Emergency Procedures for Burnham Week
In the event of an incident that involves personal injury or severe illness, or where the boat is in danger and needs assistance, crews should contact the Coastguard on VHF Channel 16 (or by telephone via 999/112). The Coastguard will then initiate the appropriate action.
Emergency Landing: Vessels should land casualties at the Royal Corinthian Yacht Club pontoon unless otherwise directed. This location provides easy access for emergency vehicles.
Basic First Aid Facilities are located at Burnham Week Office. In addition to the normal national 999 telephone number, there is a free number for urgent but non-emergency calls to the NHS, this being 111. This number gets you through to the same call-centre as does a 999 call, but initiates a more detailed Q&A to determine the level and type of support that is required.
SKIPPER’S RESPONSIBILITY TO THEIR CREW
The safety of the boat and crew is the responsibility of both the skipper and the crew. Skippers have a duty of care to their crew and need to sail and race within the capabilities of crew and boat. For some, especially those with less experienced crew, this might on occasion mean that a cautious approach needs to be taken. For example, it might not be sensible for such a boat to carry their spinnaker downwind, especially in wind against tide conditions. There may also be occasions when a skipper decides that the conditions are too tough for them and that they should not race, even though other boats in their class are still competing.
Sometimes the Race Committee will fly flag ‘Y’ for one or more classes to indicate that flotation devices must be worn by all crew members. However, it is often sensible for crew members to wear their flotation devices regardless of whether the flag is flying or not, particularly when sailing dayboats without inherent buoyancy or when working on the foredeck. If flag Y is flying then competitors must wear the type of flotation device required.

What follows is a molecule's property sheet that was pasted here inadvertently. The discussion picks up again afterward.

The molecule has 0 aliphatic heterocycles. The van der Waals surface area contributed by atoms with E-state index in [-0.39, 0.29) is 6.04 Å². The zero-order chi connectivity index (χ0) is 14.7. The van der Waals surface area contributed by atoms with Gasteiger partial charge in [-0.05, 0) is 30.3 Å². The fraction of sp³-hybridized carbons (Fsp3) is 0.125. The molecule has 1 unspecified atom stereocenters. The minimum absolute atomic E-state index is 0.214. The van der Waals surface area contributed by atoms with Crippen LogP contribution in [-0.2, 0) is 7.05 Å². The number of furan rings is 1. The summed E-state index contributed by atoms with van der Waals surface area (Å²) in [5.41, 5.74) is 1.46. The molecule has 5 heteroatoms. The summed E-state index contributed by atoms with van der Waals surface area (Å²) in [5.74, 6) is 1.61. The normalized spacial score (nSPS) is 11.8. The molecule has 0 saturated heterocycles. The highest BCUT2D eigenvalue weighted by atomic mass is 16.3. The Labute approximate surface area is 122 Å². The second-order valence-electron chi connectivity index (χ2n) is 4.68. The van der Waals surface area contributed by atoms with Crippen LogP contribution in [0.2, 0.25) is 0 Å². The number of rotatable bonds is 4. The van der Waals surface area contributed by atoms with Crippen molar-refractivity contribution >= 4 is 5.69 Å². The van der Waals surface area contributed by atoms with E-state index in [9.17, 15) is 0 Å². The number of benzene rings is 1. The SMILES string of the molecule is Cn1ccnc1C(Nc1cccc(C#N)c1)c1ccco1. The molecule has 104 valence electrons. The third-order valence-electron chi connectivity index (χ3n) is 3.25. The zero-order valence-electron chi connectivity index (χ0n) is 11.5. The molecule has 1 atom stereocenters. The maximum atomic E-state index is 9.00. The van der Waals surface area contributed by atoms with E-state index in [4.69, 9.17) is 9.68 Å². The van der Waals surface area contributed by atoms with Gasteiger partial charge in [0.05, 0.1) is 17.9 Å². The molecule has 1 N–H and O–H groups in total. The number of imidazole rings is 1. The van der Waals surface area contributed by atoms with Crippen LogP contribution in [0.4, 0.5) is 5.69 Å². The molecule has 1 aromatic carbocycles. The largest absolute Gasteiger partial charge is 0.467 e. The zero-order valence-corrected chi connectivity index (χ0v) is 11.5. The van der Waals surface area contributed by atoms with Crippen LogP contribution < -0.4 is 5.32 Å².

As the RNLI slogan says, “lifejackets are useless unless worn”.
It is a primary and absolute responsibility to go to the assistance of any other craft or crew which is in danger. This is included in the Racing Rules of Sailing as the very first rule (1.1). We have heard of occasions when a boat has been swamped and sunk, with others in her fleet sailing by as if nothing had happened. This is unacceptable. Again, if you do go to the assistance of another boat in trouble (whether or not they are racing), you will normally be able to claim redress for reasonable time lost. If you pick up a person who has fallen into the water from another boat then you will not be penalised for having too many crew.
SHARING IN SAFETY
The Crouch – Roach Rivers are in Crouch Harbour Authority Port area. Controlled by the Harbour Master. As a result, the river sees various sizes of vessel and it is vital that they are able navigate up the Crouch safely while causing the minimum disruption to regatta competitors.
During the regatta, the Harbour Master will assist the Race Officer by communicating shipping movements to help with race planning and escorting ships through the race areas. Throughout the year the Crouch Harbour Authorities work closely with yacht clubs to plan for the regatta. The CHA website will contain details of current and expected ship movements of vessels.
If you have a problem (such as being becalmed in the navigation channel with no alternative means of propulsion) then it is fine to make a quick contact either with CHA on channel 11 or Committee boat on CH72 as appropriate, to let them know of your situation. It is clear that there is a lack of understanding, even by many experienced sailors, as to the likely tracks of these large ships at different states of the tide. The Race Committee the HM and the pilots on board the ships will all offer assistance.
When operationally possible, the CHA’s Harbour Master’s Patrol Launch (VHF Call Sign ‘’Watchful ’’ monitoring VHF Channel 11) will precede all vessels proceeding to Baltic Wharf